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Schools' financial gains questioned
By Diane Rado
State Sen. Miguel del Valle (D-Chicago) criticized state education officials Monday for portraying school districts as making remarkable progress in improving their finances.
"Don't you think that was a bit misleading?" he asked Illinois State Board of Education finance administrators Monday at the first meeting of a new Senate Select Committee on Education Funding Reform at Thornton High School in Harvey. Del Valle is a co-chairman of the committee.
The board released a preliminary report last month of districts that were deficit spending in 2004 compared with 2003. The report showed the number of deficit districts had declined significantly, progress praised by Gov. Rod Blagojevich.
But the Tribune later reported that some of those districts remained deeply troubled, borrowing heavily to meet payroll and to shore up their fund balances.
Del Valle also asked why the state board, now controlled by the governor's appointees, released the preliminary figures without a more thorough analysis. The release came just a few days before Blagojevich's budget address to lawmakers.
Education board members said the media had been asking for the figures.
The exchange illustrates how contentious the battle over school finance reform is expected to be over the next several months, as key senators under the leadership of Senate President Emil Jones press to reform the school finance system.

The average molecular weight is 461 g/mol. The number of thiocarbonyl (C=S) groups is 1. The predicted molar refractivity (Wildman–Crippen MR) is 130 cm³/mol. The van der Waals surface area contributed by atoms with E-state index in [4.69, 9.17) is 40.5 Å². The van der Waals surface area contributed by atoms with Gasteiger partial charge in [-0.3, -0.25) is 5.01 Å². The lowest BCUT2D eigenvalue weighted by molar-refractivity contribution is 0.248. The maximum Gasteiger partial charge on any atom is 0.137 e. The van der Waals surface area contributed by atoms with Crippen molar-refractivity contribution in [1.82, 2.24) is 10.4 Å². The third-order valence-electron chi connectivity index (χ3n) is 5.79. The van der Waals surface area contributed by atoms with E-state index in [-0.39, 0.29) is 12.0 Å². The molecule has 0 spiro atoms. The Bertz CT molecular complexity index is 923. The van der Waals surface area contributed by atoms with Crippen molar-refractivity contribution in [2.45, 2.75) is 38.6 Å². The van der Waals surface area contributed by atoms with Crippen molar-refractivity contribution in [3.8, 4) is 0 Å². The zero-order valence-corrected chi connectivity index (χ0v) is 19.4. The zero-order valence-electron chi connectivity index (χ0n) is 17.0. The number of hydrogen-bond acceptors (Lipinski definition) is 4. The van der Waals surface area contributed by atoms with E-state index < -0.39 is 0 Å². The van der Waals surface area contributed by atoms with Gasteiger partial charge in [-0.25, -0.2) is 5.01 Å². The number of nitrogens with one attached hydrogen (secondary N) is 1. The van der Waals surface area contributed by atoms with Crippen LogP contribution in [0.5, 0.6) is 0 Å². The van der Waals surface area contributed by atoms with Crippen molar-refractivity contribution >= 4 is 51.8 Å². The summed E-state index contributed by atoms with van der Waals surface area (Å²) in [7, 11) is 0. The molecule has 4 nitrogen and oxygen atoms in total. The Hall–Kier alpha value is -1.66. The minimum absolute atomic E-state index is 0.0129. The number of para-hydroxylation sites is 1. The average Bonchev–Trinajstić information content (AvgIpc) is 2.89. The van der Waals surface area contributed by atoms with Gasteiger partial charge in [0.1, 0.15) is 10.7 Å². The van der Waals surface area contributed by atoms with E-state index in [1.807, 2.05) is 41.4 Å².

The main proposals involve raising the state income tax and lowering property taxes long relied upon to pay for schools. The system creates major inequities between wealthy and poor districts and often shortchanges disadvantaged students, education officials say.
But Blagojevich is steadfastly opposed to raising the income or sales taxes, and critics have accused him of downplaying financial problems of schools and dragging his feet on addressing major education issues.
After the threat of a lawsuit by the Mexican American Legal Defense and Educational Fund, Blagojevich on Monday appointed new members to the Education Funding Advisory Board that recommends per-student funding levels for schoolchildren. The group is scheduled to meet Wednesday.
A long line of speakers emphasized the need for reform on Monday, saying school districts have laid off teachers, increased class sizes, cut extracurricular programs and taken other drastic measures because they don't have enough money to operate. Health care and special education costs, fuel and other expenses have risen at a faster pace than revenues, they said, even with significant increases in education funding pushed through by the Blagojevich administration.
However, some speakers were critical of school districts that give out 20 percent raises to retiring teachers and borrow heavily to cover operating expenses, burdening taxpayers.
The debate over the way schools are funded has gone on for so long that several speakers expressed impatience.
"I come here as a tired person," said Bert Docter, a former member of the Education Funding Advisory Board. "It seems like it's always the same old, same old. It's not about quality education. It's all about politics."
The last time Illinois seriously considered education finance reform was in 1997, when then-Gov. Jim Edgar tried unsuccessfully to cut property taxes and raise income taxes to fund schools.
Del Valle said Monday that it would take a bipartisan effort by lawmakers, and support from local officials, such as city mayors, to make reform happen. But with Blagojevich against tax increases, del Valle made no promises Monday.
"This is a real, honest, bipartisan attempt to come up with some solutions," he said. "We won't guarantee that over the next few months, we'll be able to do that."
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